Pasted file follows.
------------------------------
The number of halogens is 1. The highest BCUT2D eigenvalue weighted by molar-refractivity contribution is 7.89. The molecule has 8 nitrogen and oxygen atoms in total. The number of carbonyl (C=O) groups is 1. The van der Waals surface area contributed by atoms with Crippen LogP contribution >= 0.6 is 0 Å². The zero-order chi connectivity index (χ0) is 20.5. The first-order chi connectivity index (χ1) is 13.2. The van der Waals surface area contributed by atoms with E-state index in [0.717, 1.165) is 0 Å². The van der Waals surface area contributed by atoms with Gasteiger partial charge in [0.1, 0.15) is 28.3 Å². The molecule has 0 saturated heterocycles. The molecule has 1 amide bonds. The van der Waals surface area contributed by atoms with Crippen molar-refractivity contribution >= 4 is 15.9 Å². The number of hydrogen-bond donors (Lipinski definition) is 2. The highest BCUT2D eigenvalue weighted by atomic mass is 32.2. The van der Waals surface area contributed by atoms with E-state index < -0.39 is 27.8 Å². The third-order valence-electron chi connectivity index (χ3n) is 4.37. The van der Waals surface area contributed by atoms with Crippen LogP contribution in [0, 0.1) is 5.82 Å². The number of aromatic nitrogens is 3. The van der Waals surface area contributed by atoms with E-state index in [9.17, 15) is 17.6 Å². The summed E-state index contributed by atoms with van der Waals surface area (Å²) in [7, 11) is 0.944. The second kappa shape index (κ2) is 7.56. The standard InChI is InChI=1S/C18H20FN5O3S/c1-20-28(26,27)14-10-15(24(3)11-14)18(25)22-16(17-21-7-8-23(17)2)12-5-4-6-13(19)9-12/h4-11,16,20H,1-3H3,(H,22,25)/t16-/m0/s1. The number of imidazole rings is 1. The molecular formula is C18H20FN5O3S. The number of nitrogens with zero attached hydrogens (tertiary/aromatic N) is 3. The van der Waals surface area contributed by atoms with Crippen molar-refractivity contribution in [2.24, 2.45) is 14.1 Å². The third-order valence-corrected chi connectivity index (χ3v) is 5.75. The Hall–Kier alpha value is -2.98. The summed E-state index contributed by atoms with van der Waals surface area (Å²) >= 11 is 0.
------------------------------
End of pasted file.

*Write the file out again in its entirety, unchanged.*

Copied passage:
The number of halogens is 1. The highest BCUT2D eigenvalue weighted by molar-refractivity contribution is 7.89. The molecule has 8 nitrogen and oxygen atoms in total. The number of carbonyl (C=O) groups is 1. The van der Waals surface area contributed by atoms with Crippen LogP contribution >= 0.6 is 0 Å². The zero-order chi connectivity index (χ0) is 20.5. The first-order chi connectivity index (χ1) is 13.2. The van der Waals surface area contributed by atoms with E-state index in [0.717, 1.165) is 0 Å². The van der Waals surface area contributed by atoms with Gasteiger partial charge in [0.1, 0.15) is 28.3 Å². The molecule has 0 saturated heterocycles. The molecule has 1 amide bonds. The van der Waals surface area contributed by atoms with Crippen molar-refractivity contribution >= 4 is 15.9 Å². The number of hydrogen-bond donors (Lipinski definition) is 2. The highest BCUT2D eigenvalue weighted by atomic mass is 32.2. The van der Waals surface area contributed by atoms with E-state index < -0.39 is 27.8 Å². The third-order valence-electron chi connectivity index (χ3n) is 4.37. The van der Waals surface area contributed by atoms with Crippen LogP contribution in [0, 0.1) is 5.82 Å². The number of aromatic nitrogens is 3. The van der Waals surface area contributed by atoms with E-state index in [9.17, 15) is 17.6 Å². The summed E-state index contributed by atoms with van der Waals surface area (Å²) in [7, 11) is 0.944. The second kappa shape index (κ2) is 7.56. The standard InChI is InChI=1S/C18H20FN5O3S/c1-20-28(26,27)14-10-15(24(3)11-14)18(25)22-16(17-21-7-8-23(17)2)12-5-4-6-13(19)9-12/h4-11,16,20H,1-3H3,(H,22,25)/t16-/m0/s1. The number of imidazole rings is 1. The molecular formula is C18H20FN5O3S. The number of nitrogens with zero attached hydrogens (tertiary/aromatic N) is 3. The van der Waals surface area contributed by atoms with Crippen molar-refractivity contribution in [2.24, 2.45) is 14.1 Å². The third-order valence-corrected chi connectivity index (χ3v) is 5.75. The Hall–Kier alpha value is -2.98. The summed E-state index contributed by atoms with van der Waals surface area (Å²) >= 11 is 0.